Max (Jason Bateman) and Annie (Rachel McAdams) are a perfectly happy couple, enjoying their weekly game nights with their circle of regular friends. But when Max's brother Brooks (Kyle Chandler) shows up, the balance is off. Always competitive with Brooks, Max has always had a bit of a kid brother complex to his hotter, more successful brother who always succeeds in knocking him down a notch, even in front of his friends.
Of course Brooks proposes the best game night ever: a murder mystery where someone is realistically kidnapped from the party. It all seems to go as planned when kidnappers kick in the door, toss Brooks around, tape his mouth shut, and haul him out, much to the delight of the others who barely pause eating snacks and drinking their drinks while watching the show. Heck, it looks so real, that maybe it WAS real, and Brooks was actually kidnapped! Naw...
The hijinks have the party guests--including jealously bickering couple (Lamorne Morris and Kylie Bunbury), dim bulb (Billy Magnussen) with his smarter-than-usual (for him) date (Sharon Horgan)--traipsing across town, trying to solve the puzzle. Meanwhile, there are maybe real gangsters, maybe real beatings, and one very real bullet wound. The cast is totally game for Game Night, bringing some good laughs. There is even a little white dog who gets one of the funniest, awkwardly "ew" scenes.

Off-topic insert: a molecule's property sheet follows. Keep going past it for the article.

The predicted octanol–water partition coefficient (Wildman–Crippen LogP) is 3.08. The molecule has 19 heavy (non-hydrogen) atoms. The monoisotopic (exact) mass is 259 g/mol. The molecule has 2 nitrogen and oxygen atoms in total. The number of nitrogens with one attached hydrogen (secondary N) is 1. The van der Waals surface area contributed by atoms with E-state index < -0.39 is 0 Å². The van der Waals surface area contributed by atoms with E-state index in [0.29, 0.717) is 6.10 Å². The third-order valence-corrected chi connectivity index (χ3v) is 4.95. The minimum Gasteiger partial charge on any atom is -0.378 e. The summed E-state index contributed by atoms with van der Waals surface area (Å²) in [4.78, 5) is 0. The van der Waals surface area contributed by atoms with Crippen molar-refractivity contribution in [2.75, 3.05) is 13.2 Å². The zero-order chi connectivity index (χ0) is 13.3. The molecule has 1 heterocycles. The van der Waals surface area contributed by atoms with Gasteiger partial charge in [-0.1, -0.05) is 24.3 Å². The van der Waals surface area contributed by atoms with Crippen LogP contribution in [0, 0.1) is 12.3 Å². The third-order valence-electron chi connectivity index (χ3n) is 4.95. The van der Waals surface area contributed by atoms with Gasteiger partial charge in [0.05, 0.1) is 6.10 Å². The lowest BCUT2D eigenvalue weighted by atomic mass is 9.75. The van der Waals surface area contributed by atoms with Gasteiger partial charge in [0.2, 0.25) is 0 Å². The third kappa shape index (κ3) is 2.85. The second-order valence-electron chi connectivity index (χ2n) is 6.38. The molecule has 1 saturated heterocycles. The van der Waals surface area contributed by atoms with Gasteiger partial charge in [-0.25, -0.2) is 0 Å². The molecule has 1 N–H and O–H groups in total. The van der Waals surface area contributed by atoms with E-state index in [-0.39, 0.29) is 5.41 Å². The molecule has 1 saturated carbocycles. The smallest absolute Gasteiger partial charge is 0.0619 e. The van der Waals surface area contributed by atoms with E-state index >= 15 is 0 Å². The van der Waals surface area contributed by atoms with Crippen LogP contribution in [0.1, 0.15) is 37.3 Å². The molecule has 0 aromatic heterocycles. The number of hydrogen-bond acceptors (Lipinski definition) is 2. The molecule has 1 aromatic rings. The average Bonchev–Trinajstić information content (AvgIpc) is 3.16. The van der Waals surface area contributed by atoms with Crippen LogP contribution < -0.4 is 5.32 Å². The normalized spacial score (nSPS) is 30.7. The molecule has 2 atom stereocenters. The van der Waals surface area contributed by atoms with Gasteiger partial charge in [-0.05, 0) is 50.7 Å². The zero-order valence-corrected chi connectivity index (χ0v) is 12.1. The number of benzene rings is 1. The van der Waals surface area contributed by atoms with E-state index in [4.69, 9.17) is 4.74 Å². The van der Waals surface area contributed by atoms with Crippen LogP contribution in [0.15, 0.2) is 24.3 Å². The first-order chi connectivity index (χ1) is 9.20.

Under more sure-handed directors, some of Game Night could have certainly been more howlingly funny, but I feel like John Francis Daley and Jonathan Goldstein (who also wrote the screenplay together), are becoming a stronger force in comedy. Heck, I was apparently the only one who enjoyed their revisit of National Lampoon's Vacation. This time around, the whole audience certainly was having a good time. And while you probably won't think about it later, Game Night is one of those comedies that plays best with a crowd, making it a fun rainy (or snowy) day matinee.